The Child and Family Agency & M.H. & I.A.H. (Otherwise A.H.) v The Adoption Authority of Ireland

JurisdictionIreland
JudgeMr. Justice Jordan
Judgment Date27 January 2021
Neutral Citation[2021] IEHC 53
Date27 January 2021
CourtHigh Court
Docket Number[2020 No. 75 M] [2020 No. 77 M] [2020 No. 78 M]

In the Matter of an Application Pursuant to Section 54(2) of the Adoption Act 2010 (As Amended)

And in the Matter of S.H., a Minor [DOB Redacted]

Between:-
The Child and Family Agency & M.H. & I.A.H. (Otherwise A.H.)
Applicants
and
The Adoption Authority of Ireland
Respondent

In the Matter of an Application Pursuant to Section 54(2) of the Adoption Act 2010 (As Amended)

And in the Matter of T.S., A Minor Born [DOB Redacted]

Between:
Child and Family Agency and W.M. & R.M.
Applicants
and
The Adoption Authority of Ireland
Respondent

In the Matter of an Application Pursuant to Section 54(2) of the Adoption Act 2010 (As Amended)

And in the Matter of S.S., a Minor

Born on the [DOB Redacted]

Between:
Child and Family Agency and N.S. & U.S.
Applicants
and
The Adoption Authority of Ireland
Respondent

In the Matter of an Application Pursuant to Section 54(2) of the Adoption Act 2010 (As Amended)

And in the Matter of S.S., a Minor

Born on the [DOB Redacted]

Between:
Child and Family Agency and N.S. & U.S.
Applicants
and
The Adoption Authority of Ireland
Respondent

[2021] IEHC 53

[2020 No. 75 M]

[2020 No. 76 M]

[2020 No. 77 M]

[2020 No. 78 M]

THE HIGH COURT

FAMILY LAW

JUDGMENT of Mr. Justice Jordan delivered electronically on the 27th day of January, 2021

1

These proceedings concern four applications brought by the Child and Family Agency (‘the Agency’) pursuant to s. 54(2) of the Adoption Acts 2010 – 2017 (as amended) seeking in each an Order authorizing the Adoption Authority of Ireland (‘the Authority’) to make adoption orders:

  • — concerning S.H., born on __ __ 2009, in favour of the Second and Third Named Applicants in proceedings bearing Record Number 2020/75M, M.H. and I.A.H. (otherwise A.H.);

  • — concerning T.S., born on _ ___ 2008, in favour of the Second and Third Named Applicants in proceedings bearing Record Number 2020/76M, W.M. and R.M.;

  • — concerning S.S., born on the _ ___ 2005, in favour of the Second and Third Named Applicants in proceedings bearing Record Number 2020/77M, N.S. and U.S.;

  • — concerning S.S., born on the __ __ 2006, in favour of the Second and Third Named Applicants in proceedings bearing Record Number 2020/78M, N.S. and U.S.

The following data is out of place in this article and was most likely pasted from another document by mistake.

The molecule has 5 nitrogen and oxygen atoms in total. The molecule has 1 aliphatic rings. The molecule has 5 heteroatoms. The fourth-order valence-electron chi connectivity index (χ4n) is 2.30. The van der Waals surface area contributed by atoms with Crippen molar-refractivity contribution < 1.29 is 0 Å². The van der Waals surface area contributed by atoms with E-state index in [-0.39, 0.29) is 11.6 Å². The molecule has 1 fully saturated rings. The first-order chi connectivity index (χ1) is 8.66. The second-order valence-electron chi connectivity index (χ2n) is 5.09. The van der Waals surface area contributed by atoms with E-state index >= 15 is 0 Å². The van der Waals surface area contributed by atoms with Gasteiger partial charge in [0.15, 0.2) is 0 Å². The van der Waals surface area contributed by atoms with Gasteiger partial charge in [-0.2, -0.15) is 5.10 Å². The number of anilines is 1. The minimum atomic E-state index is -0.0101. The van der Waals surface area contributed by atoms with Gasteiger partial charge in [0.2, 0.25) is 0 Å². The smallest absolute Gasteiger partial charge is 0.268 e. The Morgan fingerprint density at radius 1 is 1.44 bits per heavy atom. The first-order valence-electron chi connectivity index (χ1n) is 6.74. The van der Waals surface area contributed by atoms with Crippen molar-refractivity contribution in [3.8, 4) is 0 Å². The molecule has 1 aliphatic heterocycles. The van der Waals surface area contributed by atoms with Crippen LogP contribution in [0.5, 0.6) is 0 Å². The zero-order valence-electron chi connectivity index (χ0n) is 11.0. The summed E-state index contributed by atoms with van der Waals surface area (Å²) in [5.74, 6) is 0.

2

The proceedings relate to four children of Indian origin, the prospective adoptive parents of whom, are all Irish couples habitually resident within the jurisdiction. They were granted guardianship orders in respect of the children in India in 2011. No Indian adoption orders were made in respect of the children and the prospective adoptive parents have each made an application for a domestic adoption order in Ireland.

3

The child, S.H., is aged eleven and has been in the care of her prospective adoptive parents, M.H. and I.A.H., since the 28th October 2011, having been brought to Ireland by the prospective adoptive parents soon after. She has lived in Ireland with her prospective adoptive parents since in or around the end of 2011 and is habitually resident within the State.

4

The child, T.S., is aged eleven and has been in the care of her prospective adoptive parents, W.M. and R.M., since the end of 2011, having been brought to Ireland by the prospective adoptive parents soon after. She has lived in Ireland with her prospective adoptive parents since then and is habitually resident within the State.

5

Siblings, S.S., and S.S., are currently aged fifteen and fourteen respectively. They have been in the care of their prospective adoptive parents, N.S., and U.S., since the 2nd November 2011 and they were brought to Ireland by their prospective adoptive parents in November 2011. They have lived in Ireland with their prospective adoptive parents since that date and are habitually resident within the State.

6

The factual circumstances arising in each case are broadly similar and raise identical legal issues.

7

The background of each of the four children is detailed in full in the affidavits of Mr. Mark Kirwan, Manager of the Domestic Adoption Unit of the Authority, sworn in relation to each case on the 8th day of December 2020.

8

On the 14th January 2020, the Authority made a declaration in respect of each child pursuant to s. 53(1) of the Acts, namely that if an Order is made by this Court pursuant to s. 54(2) in respect of the children in favour of the prospective adoptive parents, then it will, subject to the provisions of s. 53(2) of the said Acts, make the adoption orders sought.

9

These applications raise issues concerning compliance with the provisions of the Hague Convention on Protection of Children and Co-operation in respect of Intercountry Adoption, more commonly known as ‘The Hague Convention’, as well as the interpretation of domestic law.

Factual Background

S.H., born in 2009

10

The first application concerns the child, S.H., believed to be born on the __ __ 2009. There is no original birth certificate available in relation to S.H.

11